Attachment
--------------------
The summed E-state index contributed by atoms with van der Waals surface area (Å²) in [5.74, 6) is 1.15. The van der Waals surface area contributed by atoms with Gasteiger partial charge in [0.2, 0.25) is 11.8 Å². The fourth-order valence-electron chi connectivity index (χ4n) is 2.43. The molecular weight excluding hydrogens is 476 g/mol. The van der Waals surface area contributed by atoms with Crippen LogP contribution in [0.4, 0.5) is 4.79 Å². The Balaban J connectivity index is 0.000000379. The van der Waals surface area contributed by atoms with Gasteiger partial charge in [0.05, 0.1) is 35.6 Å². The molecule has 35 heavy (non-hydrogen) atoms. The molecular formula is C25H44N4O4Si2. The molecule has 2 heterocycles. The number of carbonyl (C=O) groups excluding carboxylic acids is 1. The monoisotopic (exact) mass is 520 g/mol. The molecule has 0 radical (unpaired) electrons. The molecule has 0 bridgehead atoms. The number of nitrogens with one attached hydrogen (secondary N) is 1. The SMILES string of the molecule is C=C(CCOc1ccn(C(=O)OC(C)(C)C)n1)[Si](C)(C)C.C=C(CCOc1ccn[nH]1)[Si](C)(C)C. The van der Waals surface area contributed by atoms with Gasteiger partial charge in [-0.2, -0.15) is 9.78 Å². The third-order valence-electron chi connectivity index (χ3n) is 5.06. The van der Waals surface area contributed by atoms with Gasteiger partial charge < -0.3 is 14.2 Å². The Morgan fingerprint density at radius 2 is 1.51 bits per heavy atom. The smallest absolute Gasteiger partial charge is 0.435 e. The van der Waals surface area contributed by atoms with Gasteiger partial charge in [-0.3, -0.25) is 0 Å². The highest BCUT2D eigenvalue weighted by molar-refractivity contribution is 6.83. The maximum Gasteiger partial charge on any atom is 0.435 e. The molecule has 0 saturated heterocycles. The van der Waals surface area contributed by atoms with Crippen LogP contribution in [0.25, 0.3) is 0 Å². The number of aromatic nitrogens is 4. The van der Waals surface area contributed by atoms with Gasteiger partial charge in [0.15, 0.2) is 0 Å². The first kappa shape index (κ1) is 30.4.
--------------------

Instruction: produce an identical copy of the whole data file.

The summed E-state index contributed by atoms with van der Waals surface area (Å²) in [5.74, 6) is 1.15. The van der Waals surface area contributed by atoms with Gasteiger partial charge in [0.2, 0.25) is 11.8 Å². The fourth-order valence-electron chi connectivity index (χ4n) is 2.43. The molecular weight excluding hydrogens is 476 g/mol. The van der Waals surface area contributed by atoms with Crippen LogP contribution in [0.4, 0.5) is 4.79 Å². The Balaban J connectivity index is 0.000000379. The van der Waals surface area contributed by atoms with Gasteiger partial charge in [0.05, 0.1) is 35.6 Å². The molecule has 35 heavy (non-hydrogen) atoms. The molecular formula is C25H44N4O4Si2. The molecule has 2 heterocycles. The number of carbonyl (C=O) groups excluding carboxylic acids is 1. The monoisotopic (exact) mass is 520 g/mol. The molecule has 0 radical (unpaired) electrons. The molecule has 0 bridgehead atoms. The number of nitrogens with one attached hydrogen (secondary N) is 1. The SMILES string of the molecule is C=C(CCOc1ccn(C(=O)OC(C)(C)C)n1)[Si](C)(C)C.C=C(CCOc1ccn[nH]1)[Si](C)(C)C. The van der Waals surface area contributed by atoms with Gasteiger partial charge in [-0.2, -0.15) is 9.78 Å². The third-order valence-electron chi connectivity index (χ3n) is 5.06. The van der Waals surface area contributed by atoms with Gasteiger partial charge < -0.3 is 14.2 Å². The Morgan fingerprint density at radius 2 is 1.51 bits per heavy atom. The smallest absolute Gasteiger partial charge is 0.435 e. The van der Waals surface area contributed by atoms with Gasteiger partial charge in [-0.3, -0.25) is 0 Å². The highest BCUT2D eigenvalue weighted by molar-refractivity contribution is 6.83. The maximum Gasteiger partial charge on any atom is 0.435 e. The molecule has 0 saturated heterocycles. The van der Waals surface area contributed by atoms with Crippen LogP contribution in [0.25, 0.3) is 0 Å². The number of aromatic nitrogens is 4. The van der Waals surface area contributed by atoms with Gasteiger partial charge in [0.15, 0.2) is 0 Å². The first kappa shape index (κ1) is 30.4.